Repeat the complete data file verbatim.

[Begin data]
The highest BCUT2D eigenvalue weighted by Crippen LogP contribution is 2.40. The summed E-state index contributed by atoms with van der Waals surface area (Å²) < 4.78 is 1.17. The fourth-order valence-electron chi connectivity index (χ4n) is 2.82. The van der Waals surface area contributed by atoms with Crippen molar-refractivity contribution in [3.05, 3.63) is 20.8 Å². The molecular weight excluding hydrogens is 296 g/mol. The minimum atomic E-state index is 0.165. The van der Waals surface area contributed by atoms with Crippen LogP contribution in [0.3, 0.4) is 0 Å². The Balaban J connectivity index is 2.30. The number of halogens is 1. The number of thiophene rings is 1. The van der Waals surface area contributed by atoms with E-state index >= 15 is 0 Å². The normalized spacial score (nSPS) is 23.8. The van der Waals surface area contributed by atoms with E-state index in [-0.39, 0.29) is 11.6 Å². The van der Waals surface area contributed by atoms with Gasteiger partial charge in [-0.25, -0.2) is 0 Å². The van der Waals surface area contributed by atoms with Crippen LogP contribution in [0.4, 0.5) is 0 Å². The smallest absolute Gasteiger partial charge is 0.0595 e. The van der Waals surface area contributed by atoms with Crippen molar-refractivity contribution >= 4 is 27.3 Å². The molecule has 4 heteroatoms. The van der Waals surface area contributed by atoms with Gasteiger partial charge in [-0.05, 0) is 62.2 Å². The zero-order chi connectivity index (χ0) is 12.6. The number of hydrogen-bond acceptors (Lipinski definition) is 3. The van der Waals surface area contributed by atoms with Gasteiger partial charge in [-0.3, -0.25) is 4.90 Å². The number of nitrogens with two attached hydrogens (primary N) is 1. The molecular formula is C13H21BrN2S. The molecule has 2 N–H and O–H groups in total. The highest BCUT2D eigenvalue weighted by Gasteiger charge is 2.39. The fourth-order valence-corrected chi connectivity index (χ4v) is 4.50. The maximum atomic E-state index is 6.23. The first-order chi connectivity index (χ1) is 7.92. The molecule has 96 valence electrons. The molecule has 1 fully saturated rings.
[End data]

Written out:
The highest BCUT2D eigenvalue weighted by Crippen LogP contribution is 2.40. The summed E-state index contributed by atoms with van der Waals surface area (Å²) < 4.78 is 1.17. The fourth-order valence-electron chi connectivity index (χ4n) is 2.82. The van der Waals surface area contributed by atoms with Crippen molar-refractivity contribution in [3.05, 3.63) is 20.8 Å². The molecular weight excluding hydrogens is 296 g/mol. The minimum atomic E-state index is 0.165. The van der Waals surface area contributed by atoms with Crippen LogP contribution in [0.3, 0.4) is 0 Å². The Balaban J connectivity index is 2.30. The number of halogens is 1. The number of thiophene rings is 1. The van der Waals surface area contributed by atoms with E-state index >= 15 is 0 Å². The normalized spacial score (nSPS) is 23.8. The van der Waals surface area contributed by atoms with E-state index in [-0.39, 0.29) is 11.6 Å². The van der Waals surface area contributed by atoms with Gasteiger partial charge in [-0.25, -0.2) is 0 Å². The van der Waals surface area contributed by atoms with Crippen LogP contribution in [0.4, 0.5) is 0 Å². The smallest absolute Gasteiger partial charge is 0.0595 e. The van der Waals surface area contributed by atoms with Crippen molar-refractivity contribution >= 4 is 27.3 Å². The molecule has 4 heteroatoms. The van der Waals surface area contributed by atoms with Gasteiger partial charge in [-0.05, 0) is 62.2 Å². The zero-order chi connectivity index (χ0) is 12.6. The number of hydrogen-bond acceptors (Lipinski definition) is 3. The van der Waals surface area contributed by atoms with Gasteiger partial charge in [-0.3, -0.25) is 4.90 Å². The number of nitrogens with two attached hydrogens (primary N) is 1. The molecular formula is C13H21BrN2S. The molecule has 2 N–H and O–H groups in total. The highest BCUT2D eigenvalue weighted by Gasteiger charge is 2.39. The fourth-order valence-corrected chi connectivity index (χ4v) is 4.50. The maximum atomic E-state index is 6.23. The first-order chi connectivity index (χ1) is 7.92. The molecule has 96 valence electrons. The molecule has 1 fully saturated rings.